January 06, 2015

Common Consent

On Brandon Vogt's excellent Strange Notions, Dr. Kreeft presents the Common Consent Argument for God. This is what he's elsewhere described as a "probable proof".  Put simply, the vast majority of people throughout time and over the earth have believed in an almighty being. Is it more likely that God exists or that the vast majority of people have been wrong about a very important aspect of their lives?

Does this argument prove that God exists? No.

What does it do, then? It makes explicit one of the costs of atheism. To believe there is no God, you must also believe that the vast majority of people throughout history have been wrong about something so important.

One may try to explain away historical belief in God. The people didn't know any better. They were less intelligent or less educated. They were forced into belief or blind to alternatives. They didn't have modern science to fill in the gaps in their knowledge.  Charlatans pulled tricks on simpler people and fooled them into believing.

In these cases, I'm reminded of some debunking shows, like Fact or Faked, that attempt to prove something didn't happen by showing how it could be faked. There's a problem with that approach. Proving that something can be faked doesn't prove that it always is faked. There was fake vanilla in the cocoa I drank this morning; that doesn't prove that real vanilla doesn't exist.

Imagine that I see a black cat in a tree, and later you see a cat-sized black plastic bag blowing around in the same tree. What does that tell us? It tells us very little. I may have mistaken a bag blowing in the breeze for a cat, or I may have seen a real cat. The second viewing provides an alternative explanation but not an ironclad argument.

Likewise, there are some who seek to disprove spiritual experiences or miracles by demonstrating how they can be triggered or faked. While I believe there are fake spiritual experiences and fake miracles, the possibility of fakery doesn't disprove specific cases.  The possibility of people believing in God for poor reasons -- out of ignorance, for example -- doesn't affect whether or not God actually exists.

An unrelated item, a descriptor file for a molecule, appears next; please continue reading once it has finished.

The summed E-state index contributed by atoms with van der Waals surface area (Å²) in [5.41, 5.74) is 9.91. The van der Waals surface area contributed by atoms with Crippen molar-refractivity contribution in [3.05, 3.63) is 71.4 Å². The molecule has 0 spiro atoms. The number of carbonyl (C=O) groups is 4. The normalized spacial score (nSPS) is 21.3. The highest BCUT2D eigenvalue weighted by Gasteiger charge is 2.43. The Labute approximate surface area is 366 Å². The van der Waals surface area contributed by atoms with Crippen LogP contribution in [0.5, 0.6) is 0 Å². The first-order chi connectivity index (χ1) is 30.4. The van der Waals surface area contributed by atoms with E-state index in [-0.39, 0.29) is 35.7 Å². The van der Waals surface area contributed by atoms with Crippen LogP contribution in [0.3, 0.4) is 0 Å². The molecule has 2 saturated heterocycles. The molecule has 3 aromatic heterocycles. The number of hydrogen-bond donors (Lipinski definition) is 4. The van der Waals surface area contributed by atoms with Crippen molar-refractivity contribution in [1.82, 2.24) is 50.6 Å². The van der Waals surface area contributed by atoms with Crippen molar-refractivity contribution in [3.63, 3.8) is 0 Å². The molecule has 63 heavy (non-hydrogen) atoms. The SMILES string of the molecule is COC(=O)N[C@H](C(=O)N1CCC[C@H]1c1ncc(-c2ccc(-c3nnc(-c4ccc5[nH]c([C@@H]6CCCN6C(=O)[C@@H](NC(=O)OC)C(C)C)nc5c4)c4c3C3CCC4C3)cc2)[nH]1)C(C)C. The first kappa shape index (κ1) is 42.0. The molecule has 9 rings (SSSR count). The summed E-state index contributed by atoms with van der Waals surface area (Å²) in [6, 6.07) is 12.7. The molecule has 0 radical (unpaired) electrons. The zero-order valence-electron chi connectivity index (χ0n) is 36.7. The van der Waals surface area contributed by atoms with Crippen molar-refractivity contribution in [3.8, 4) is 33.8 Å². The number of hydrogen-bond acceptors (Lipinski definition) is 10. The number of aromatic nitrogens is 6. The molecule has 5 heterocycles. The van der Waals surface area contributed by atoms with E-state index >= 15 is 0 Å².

December 28, 2014

The Argument from Aesthetics

Dr. Kreeft puts very succinctly what he calls the Argument from Aesthetics:
There is the music of Johann Sebastian Bach.
Therefore there must be a God.
You either see this one or you don't.
He includes this as #17 of the 20 Arguments for God's Existence. It seems to be a popular argument, and I can see why. It operates on a different level than many other arguments for God's existence. Beauty attracts us. Beauty, inside and out, attracts us to people, to places, and to things.

Why do we make things not just work well but look good? Because beauty draws us in. It attracts us to the goodness that is already there. An appliance may work well, but we like it even better if it's attractive -- if it looks good in our kitchen.  A car that works well is a great thing (and sometimes seems like a hard thing to find!), but a car that also looks good is even better. We feel better when our house is clean or our desk is organized. Why? Because beauty draws us in. It leads us toward the goodness of the thing or the place or the person.

Even if we should simply recognize truth, we have an easier time listening to someone when they look nice. So we dress for interviews and speeches. We fix our hair and check our teeth before a date. We make sure our clothes aren't stained and that we smell nice.  Why? Why not just say "I'm a great guy, who cares if I smell?'  Because we do care!

And so this argument takes that same tack. It starts with beauty, and let's that beauty lead us in toward goodness and truth.

While he isn't talking about this argument per se, this idea is explained well by Fr. Barron on Evangelizing Through Beauty. You can be "overwhelmed by the beauty of a place", he says. If you fall in love with the beauty of a story, or a church, or a piece of religious art, you will keep coming back to that beauty. As you come back again and again, you are automatically "exposed to the moral environment and the religious environment" at the same time.

We move from the beautiful to the good to the true in everyday life.  That's how marketing works. Look at this beautiful product. Now, see how well it works. And now, buy one of your own so you can experience it.  Make it part of your life.

Does this prove that God exists? Not in the same way that other arguments try to prove His existence, no. But this argument, in one form or another, has brought people to faith. As a recent example, Jennifer Fulwiler was moved by the beauty of her child to realize that there must be something more. There are stories of people converted by the beauty of a great cathedral. It's one of the most personal of the arguments for God's existence. I wouldn't say that you either get it or you don't, period; but at any given point in your life, you'll either get it or not. You'll either let it in or not.